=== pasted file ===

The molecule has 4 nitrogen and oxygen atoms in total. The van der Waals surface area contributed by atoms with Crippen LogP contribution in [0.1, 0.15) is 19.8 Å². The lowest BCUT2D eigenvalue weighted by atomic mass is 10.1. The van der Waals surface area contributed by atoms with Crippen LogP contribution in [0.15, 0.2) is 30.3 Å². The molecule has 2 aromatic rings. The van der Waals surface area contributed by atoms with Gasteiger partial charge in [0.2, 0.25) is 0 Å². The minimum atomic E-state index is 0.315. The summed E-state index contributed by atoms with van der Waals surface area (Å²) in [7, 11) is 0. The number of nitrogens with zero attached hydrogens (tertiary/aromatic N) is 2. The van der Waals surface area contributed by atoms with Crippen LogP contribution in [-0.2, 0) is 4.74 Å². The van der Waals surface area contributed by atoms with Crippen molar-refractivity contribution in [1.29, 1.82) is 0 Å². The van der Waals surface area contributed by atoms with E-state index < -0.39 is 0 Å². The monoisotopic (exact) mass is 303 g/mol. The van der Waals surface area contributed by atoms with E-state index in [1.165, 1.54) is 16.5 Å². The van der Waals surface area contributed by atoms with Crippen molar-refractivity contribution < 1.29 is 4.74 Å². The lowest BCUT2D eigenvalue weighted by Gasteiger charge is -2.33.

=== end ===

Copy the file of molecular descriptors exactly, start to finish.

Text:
The molecule has 4 nitrogen and oxygen atoms in total. The van der Waals surface area contributed by atoms with Crippen LogP contribution in [0.1, 0.15) is 19.8 Å². The lowest BCUT2D eigenvalue weighted by atomic mass is 10.1. The van der Waals surface area contributed by atoms with Crippen LogP contribution in [0.15, 0.2) is 30.3 Å². The molecule has 2 aromatic rings. The van der Waals surface area contributed by atoms with Gasteiger partial charge in [0.2, 0.25) is 0 Å². The minimum atomic E-state index is 0.315. The summed E-state index contributed by atoms with van der Waals surface area (Å²) in [7, 11) is 0. The number of nitrogens with zero attached hydrogens (tertiary/aromatic N) is 2. The van der Waals surface area contributed by atoms with Crippen LogP contribution in [-0.2, 0) is 4.74 Å². The van der Waals surface area contributed by atoms with Crippen molar-refractivity contribution in [1.29, 1.82) is 0 Å². The van der Waals surface area contributed by atoms with E-state index < -0.39 is 0 Å². The monoisotopic (exact) mass is 303 g/mol. The van der Waals surface area contributed by atoms with E-state index in [1.165, 1.54) is 16.5 Å². The van der Waals surface area contributed by atoms with Crippen molar-refractivity contribution < 1.29 is 4.74 Å². The lowest BCUT2D eigenvalue weighted by Gasteiger charge is -2.33.